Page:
Listen folks, take the IDX indexing away, there are still going to be greedy and lazy individuals that are going to sell property owners on their services and the properties will not show up in searches because they are a)too lazy b)too dumb c)too greedy to put up they very information that might bring them site visitors. Information such as prices, addresses, multiple photos, adequate property details.
Believe me, you just don’t know how many times buyer agents with successful websites are asked for pictures of something that might be important to a home buyer – yes like kitchens, living rooms, master bedrooms – and then ask the listing agent to provide them and they are never forthcoming making the buyer agent look inept when it is the listing agent that has done his seller a disservice. The information on their websites is as basic as the information in their old newspaper and Real Estate Book adverts and will never be indexed because there are no keyword phrases present. They think a pretty graphic rich webpage will get them pasted all over Google, yet there is not one word about the geographical area that they serve.
I say encourage them to opt out of IDX!
Virginia, thank you for this highly timely and interesting post. We have a few real estate developments as clients and the other issue with this is the tremendous competition that will be further placed on FSBO’s (for sale by owners) this may also include new home developments that are not listed in MLS, and if they are being managed by a broker, it will cause these new home developments to have to rethink their entire sales process. Something like this is going to really cause a shake up in the way all real estate parties handle their business. Certainly interesting.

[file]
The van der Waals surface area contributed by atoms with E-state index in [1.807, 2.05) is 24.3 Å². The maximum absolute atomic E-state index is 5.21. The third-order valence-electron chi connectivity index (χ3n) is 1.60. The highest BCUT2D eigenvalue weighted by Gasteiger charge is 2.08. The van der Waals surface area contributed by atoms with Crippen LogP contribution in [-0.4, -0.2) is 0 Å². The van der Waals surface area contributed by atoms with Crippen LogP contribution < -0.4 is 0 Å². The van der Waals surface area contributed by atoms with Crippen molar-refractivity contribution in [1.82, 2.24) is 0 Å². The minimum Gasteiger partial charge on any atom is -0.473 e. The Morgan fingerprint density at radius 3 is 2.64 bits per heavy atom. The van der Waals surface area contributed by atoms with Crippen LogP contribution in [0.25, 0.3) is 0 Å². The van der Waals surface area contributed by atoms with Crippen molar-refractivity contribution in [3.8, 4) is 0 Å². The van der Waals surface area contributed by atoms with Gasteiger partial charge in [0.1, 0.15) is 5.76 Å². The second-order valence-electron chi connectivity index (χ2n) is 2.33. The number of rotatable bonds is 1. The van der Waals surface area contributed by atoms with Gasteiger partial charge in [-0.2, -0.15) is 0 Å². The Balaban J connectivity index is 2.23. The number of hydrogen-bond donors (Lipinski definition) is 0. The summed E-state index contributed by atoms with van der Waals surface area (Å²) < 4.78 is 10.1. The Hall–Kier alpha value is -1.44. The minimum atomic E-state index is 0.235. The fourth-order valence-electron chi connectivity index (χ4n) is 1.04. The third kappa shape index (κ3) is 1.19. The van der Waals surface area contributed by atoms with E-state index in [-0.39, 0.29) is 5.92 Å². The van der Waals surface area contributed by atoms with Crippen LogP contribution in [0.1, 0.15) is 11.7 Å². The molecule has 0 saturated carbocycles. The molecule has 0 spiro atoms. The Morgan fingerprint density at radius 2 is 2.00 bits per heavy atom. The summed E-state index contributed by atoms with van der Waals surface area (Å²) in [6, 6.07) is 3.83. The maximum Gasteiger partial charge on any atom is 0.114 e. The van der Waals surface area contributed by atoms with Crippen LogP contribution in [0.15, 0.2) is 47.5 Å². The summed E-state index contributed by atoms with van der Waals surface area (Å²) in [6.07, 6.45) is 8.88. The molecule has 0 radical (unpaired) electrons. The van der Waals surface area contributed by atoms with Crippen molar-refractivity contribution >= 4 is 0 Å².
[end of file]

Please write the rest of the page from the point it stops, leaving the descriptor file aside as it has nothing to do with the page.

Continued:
Google really threatens the real estate. I have been working in an advertising company and most of our customers were real estate agencies. The greatest decrease of customers or clients were those that emerged for advertising on Google for international adverting. That is one way of interacting in the real estate.
Thanks for the article, I agree with Paula in that I view google as a great free marketing resource for my listings.
I’ve been working with Realtor websites for the past 5 years, and the MLS boards are Greedy. Realtors are Greedy.
There. I said it. You can hate me for it but honestly I’m not surprised at the way that our housing market was full of corrupt Realtors and Mortgage Brokers who sold us all down the river.
That being said, MLS rules have always been restrictive, and made Real Estate websites complicated and difficult.
“I initially thought I’d berate NAR, demand that they embrace search engine technology as free marketing or be doomed to failure!”
You had it right. These MLS boards have been lagging far far behind the technology curve, and now are lashing out because they’re losing their power, and are making it even harder for Realtors to make a living in such a tough economy.
Another reason Realtors are probably up in arms is because they pay exorbitant fees in order to be a part of the MLS service, and in many area you don’t have the option of opting out. That membership is/was supposed to provide exclusivity to the information contained within the MLS system. With the listing showing up in Google as they are seen by the Realtors, themselves, the Realtors wind up losing one of the advertised benefits of working with them as opposed to looking for a property on your own: having access to information about homes and properties that the general public does not.